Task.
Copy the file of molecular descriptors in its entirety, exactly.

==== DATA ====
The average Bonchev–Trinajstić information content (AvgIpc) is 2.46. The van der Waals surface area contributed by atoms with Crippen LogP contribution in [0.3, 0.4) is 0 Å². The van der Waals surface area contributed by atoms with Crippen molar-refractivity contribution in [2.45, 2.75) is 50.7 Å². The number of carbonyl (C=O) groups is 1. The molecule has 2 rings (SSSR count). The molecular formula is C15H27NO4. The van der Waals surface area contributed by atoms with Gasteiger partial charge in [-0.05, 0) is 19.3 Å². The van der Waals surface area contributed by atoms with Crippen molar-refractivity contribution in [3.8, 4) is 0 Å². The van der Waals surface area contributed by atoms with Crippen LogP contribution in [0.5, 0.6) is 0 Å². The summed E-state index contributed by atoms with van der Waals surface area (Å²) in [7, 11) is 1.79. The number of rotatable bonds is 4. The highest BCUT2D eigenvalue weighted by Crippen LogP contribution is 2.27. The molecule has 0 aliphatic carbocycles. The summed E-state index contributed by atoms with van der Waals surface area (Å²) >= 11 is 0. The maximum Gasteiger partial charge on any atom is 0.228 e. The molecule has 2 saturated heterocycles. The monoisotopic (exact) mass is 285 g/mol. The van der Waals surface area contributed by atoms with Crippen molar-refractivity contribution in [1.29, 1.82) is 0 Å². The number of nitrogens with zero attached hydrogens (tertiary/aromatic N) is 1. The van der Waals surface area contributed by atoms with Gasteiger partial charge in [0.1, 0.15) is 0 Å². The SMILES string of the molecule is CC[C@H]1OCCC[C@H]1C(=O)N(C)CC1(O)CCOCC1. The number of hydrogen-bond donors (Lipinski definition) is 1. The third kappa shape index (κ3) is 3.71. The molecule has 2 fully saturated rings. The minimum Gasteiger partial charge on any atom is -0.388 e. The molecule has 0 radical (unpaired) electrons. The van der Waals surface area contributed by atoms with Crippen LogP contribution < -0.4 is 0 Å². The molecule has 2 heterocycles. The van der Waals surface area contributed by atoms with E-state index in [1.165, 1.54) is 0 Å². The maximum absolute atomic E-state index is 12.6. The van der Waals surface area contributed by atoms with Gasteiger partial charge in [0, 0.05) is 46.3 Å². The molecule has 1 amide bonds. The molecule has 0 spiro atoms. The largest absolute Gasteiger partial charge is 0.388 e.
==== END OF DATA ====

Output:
The average Bonchev–Trinajstić information content (AvgIpc) is 2.46. The van der Waals surface area contributed by atoms with Crippen LogP contribution in [0.3, 0.4) is 0 Å². The van der Waals surface area contributed by atoms with Crippen molar-refractivity contribution in [2.45, 2.75) is 50.7 Å². The number of carbonyl (C=O) groups is 1. The molecule has 2 rings (SSSR count). The molecular formula is C15H27NO4. The van der Waals surface area contributed by atoms with Gasteiger partial charge in [-0.05, 0) is 19.3 Å². The van der Waals surface area contributed by atoms with Crippen molar-refractivity contribution in [3.8, 4) is 0 Å². The van der Waals surface area contributed by atoms with Crippen LogP contribution in [0.5, 0.6) is 0 Å². The summed E-state index contributed by atoms with van der Waals surface area (Å²) in [7, 11) is 1.79. The number of rotatable bonds is 4. The highest BCUT2D eigenvalue weighted by Crippen LogP contribution is 2.27. The molecule has 0 aliphatic carbocycles. The summed E-state index contributed by atoms with van der Waals surface area (Å²) >= 11 is 0. The maximum Gasteiger partial charge on any atom is 0.228 e. The molecule has 2 saturated heterocycles. The monoisotopic (exact) mass is 285 g/mol. The van der Waals surface area contributed by atoms with Crippen molar-refractivity contribution in [1.29, 1.82) is 0 Å². The number of nitrogens with zero attached hydrogens (tertiary/aromatic N) is 1. The van der Waals surface area contributed by atoms with Gasteiger partial charge in [0.1, 0.15) is 0 Å². The SMILES string of the molecule is CC[C@H]1OCCC[C@H]1C(=O)N(C)CC1(O)CCOCC1. The number of hydrogen-bond donors (Lipinski definition) is 1. The third kappa shape index (κ3) is 3.71. The molecule has 2 fully saturated rings. The minimum Gasteiger partial charge on any atom is -0.388 e. The molecule has 0 radical (unpaired) electrons. The van der Waals surface area contributed by atoms with Crippen LogP contribution < -0.4 is 0 Å². The molecule has 2 heterocycles. The van der Waals surface area contributed by atoms with E-state index in [1.165, 1.54) is 0 Å². The maximum absolute atomic E-state index is 12.6. The van der Waals surface area contributed by atoms with Gasteiger partial charge in [0, 0.05) is 46.3 Å². The molecule has 1 amide bonds. The molecule has 0 spiro atoms. The largest absolute Gasteiger partial charge is 0.388 e.